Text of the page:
The activation of PKC by DAG may also strengthen the synaptic connection by increasing the synthesis of spine ribosomes which are necessary for the production of synaptic proteins [36]. An increase in PKCγ immunoreactivity has been shown to occur in hippocampal pyramidal cells and dentate granule cells during the process of spatial learning [36]. LTP requires permanent changes in cell physiology, including alterations in gene transcription to synthesize proteins which are required for the enhancement of synaptic transmission. NMDA and mGluRs both activate ERK (extracellular-signal-regulated kinase) phosphorylation to regulate gene transcription [37]. PLCη enzymes could have an important role in this process, as it was shown that the GPCR-induced ERK phosphorylation is reduced in PLCη1-knockdown Neuro2A cells [11].

Whereas the declarative memory is formed in the hippocampus, the procedural memory is generated in the cerebellum. Here, the main synaptic plasticity event is LTD, which occurs when the Purkinje cells are stimulated by both the parallel and the climbing fibres. The corresponding intracellular pathways also include PLC-dependent processes (to which PLCη enzymes may contribute) such as the phosphorylation and internalization of AMPA receptor by PKC [38] and the stimulation of TRPC3 (transient receptor potential canonical 3) by DAG, causing a slow excitatory postsynaptic potential [39].

PLCη enzymes may also be involved in synaptic dysfunction. AD (Alzheimer's disease) is a neurodegenerative disorder associated with memory loss and reduced cognitive function. The disease is characterized by extracellular β-amyloid deposits that alter Ca2+ homoeostasis. This results in increased Ca2+ entry via the formation of aberrant ion channels [40], and is exacerbated further by the down-regulation of Ca2+ buffer proteins such as calbindin D28k [41]. This, in turn, alters the sensitivity of Ins(1,4,5)P3 and ryanodine receptors that control the release of Ca2+ from intracellular stores [42,43]. Furthermore, it appears that Ca2+ remodelling in this way leads to increased production and release of β-amyloid through stimulation of α-secretase activity, furthering the progression of the disease [44,45]. It is thought that these alterations in Ca2+ dynamics lead to changes in synaptic plasticity and consequent deficits in the neurological pathways associated with these diseases [46]. PLC enzymes have been implicated in Ca2+ remodelling in AD. The expression levels of several isoforms are altered in AD-affected neurons [47], and brain tissue from individuals with AD exhibit alterations in the phosphoinositide composition of lipids [48]. Both PLCη1 and PLCη2 are expressed in cortical neurons and, given their ability to respond to small changes in Ca2+ level, may contribute greatly to altered Ca2+ dynamics in AD-affected neurons through Ins(1,4,5)P3-dependent Ca2+ release from the ER.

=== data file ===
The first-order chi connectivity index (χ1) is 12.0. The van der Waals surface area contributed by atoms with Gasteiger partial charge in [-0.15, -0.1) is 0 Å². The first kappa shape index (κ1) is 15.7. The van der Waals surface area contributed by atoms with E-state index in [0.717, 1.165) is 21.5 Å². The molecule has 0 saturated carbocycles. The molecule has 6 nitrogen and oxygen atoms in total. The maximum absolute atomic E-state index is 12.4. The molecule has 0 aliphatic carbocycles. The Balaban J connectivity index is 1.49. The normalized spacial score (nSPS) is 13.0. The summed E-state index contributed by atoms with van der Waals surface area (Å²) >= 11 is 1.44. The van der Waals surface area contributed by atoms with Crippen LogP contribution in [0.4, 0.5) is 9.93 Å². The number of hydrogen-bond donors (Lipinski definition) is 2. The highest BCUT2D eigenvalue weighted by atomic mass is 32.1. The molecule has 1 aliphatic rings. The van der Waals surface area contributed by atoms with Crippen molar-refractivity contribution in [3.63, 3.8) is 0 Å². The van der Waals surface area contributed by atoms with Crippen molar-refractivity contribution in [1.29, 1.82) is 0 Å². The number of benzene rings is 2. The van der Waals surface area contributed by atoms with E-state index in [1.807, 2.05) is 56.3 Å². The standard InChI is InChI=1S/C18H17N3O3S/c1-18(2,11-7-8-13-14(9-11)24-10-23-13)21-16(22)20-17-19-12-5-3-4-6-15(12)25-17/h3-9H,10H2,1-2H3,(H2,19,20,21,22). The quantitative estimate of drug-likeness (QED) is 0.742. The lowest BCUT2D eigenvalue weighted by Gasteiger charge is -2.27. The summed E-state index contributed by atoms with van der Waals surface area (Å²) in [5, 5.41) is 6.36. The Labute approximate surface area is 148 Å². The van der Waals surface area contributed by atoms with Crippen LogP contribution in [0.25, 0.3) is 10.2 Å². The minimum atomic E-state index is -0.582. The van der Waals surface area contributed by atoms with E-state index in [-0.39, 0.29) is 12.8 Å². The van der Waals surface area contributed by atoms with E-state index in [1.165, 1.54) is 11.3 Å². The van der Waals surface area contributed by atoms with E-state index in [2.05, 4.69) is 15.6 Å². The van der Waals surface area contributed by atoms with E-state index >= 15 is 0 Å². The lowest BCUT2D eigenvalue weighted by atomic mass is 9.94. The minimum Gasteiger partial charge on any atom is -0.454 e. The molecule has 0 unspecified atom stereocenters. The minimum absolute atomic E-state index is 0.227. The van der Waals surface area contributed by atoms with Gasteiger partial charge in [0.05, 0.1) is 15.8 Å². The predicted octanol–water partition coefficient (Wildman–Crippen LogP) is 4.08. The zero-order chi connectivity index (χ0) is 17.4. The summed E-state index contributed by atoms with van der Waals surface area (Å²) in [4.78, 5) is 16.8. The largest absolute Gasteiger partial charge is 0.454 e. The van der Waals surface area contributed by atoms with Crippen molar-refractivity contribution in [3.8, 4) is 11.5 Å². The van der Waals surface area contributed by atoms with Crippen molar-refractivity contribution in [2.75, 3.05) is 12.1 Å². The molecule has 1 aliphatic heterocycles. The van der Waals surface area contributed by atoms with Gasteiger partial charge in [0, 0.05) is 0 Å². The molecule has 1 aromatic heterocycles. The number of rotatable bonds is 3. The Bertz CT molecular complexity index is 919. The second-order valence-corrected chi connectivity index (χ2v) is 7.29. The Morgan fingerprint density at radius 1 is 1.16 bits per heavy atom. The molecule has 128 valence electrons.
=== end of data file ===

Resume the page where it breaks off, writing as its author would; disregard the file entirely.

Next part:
Conclusions

PLC activity in the brain and neuroendocrine organs has pivotal roles in cellular physiology. Before the discovery of PLCη enzymes, research was focused on other PLCs such as PLCβ and PLCγ to elucidate the molecular mechanism of learning, memory formation, circadian clock mechanism and neurotransmitter release. Evidence for the additional involvement of PLCη enzymes in these processes is compelling, not only because of their expression in areas of the brain associated with memory or circadian rhythm, but also because of their exceptionally high sensitivity to changes in intracellular Ca2+ levels. It is still unresolved how the activity of PLCη enzymes contribute to neuronal signalling pathways, but it is certain that their involvement in these processes should be considered. It is hoped that the present article stimulates the necessary studies that are required to identify the specific roles PLCη enzymes play in neuronal (and neuroendocrine) physiology.

Signalling 2011: a Biochemical Society Centenary Celebration: A Biochemical Society Focused Meeting held at the University of Edinburgh, U.K., 8–10 June 2011. Organized and Edited by Nicholas Brindle (Leicester, U.K.), Simon Cook (The Babraham Institute, U.K.), Jeff McIlhinney (Oxford, U.K.), Simon Morley (University of Sussex, U.K.), Sandip Patel (University College London, U.K.), Susan Pyne (University of Strathclyde, U.K.), Colin Taylor (Cambridge, U.K.), Alan Wallace (AstraZeneca, U.K.) and Stephen Yarwood (Glasgow, U.K.).

Abbreviations

     
  • AD

    Alzheimer's disease

  •  
  • AMPA

    α-amino-3-hydroxy-5-methylisoxazole-4-propionic acid

  •  
  • DAG

    1,2-diacylglycerol

  •  
  • ER

    endoplasmic reticulum

  •  
  • ERK

    extracellular-signal-regulated kinase

  •  
  • GPCR

    G-protein-coupled receptor

  •  
  • LTD

    long-term depression

  •  
  • LTP

    long-term potentiation

  •  
  • mGluR

    metabotropic glutamate receptor

  •  
  • NMDA

    N-methyl-D-aspartate

  •  
  • PH

    pleckstrin homology

  •  
  • PKC

    protein kinase C

  •  
  • PLC

    phospholipase C

  •  
  • SCN

    suprachiasmatic nucleus

  •  
  • SDF-1

    stromal-derived factor 1

  •  
  • VOC

    voltage-operated channel

We thank Gabor Sarkany for his help in preparing the Figures.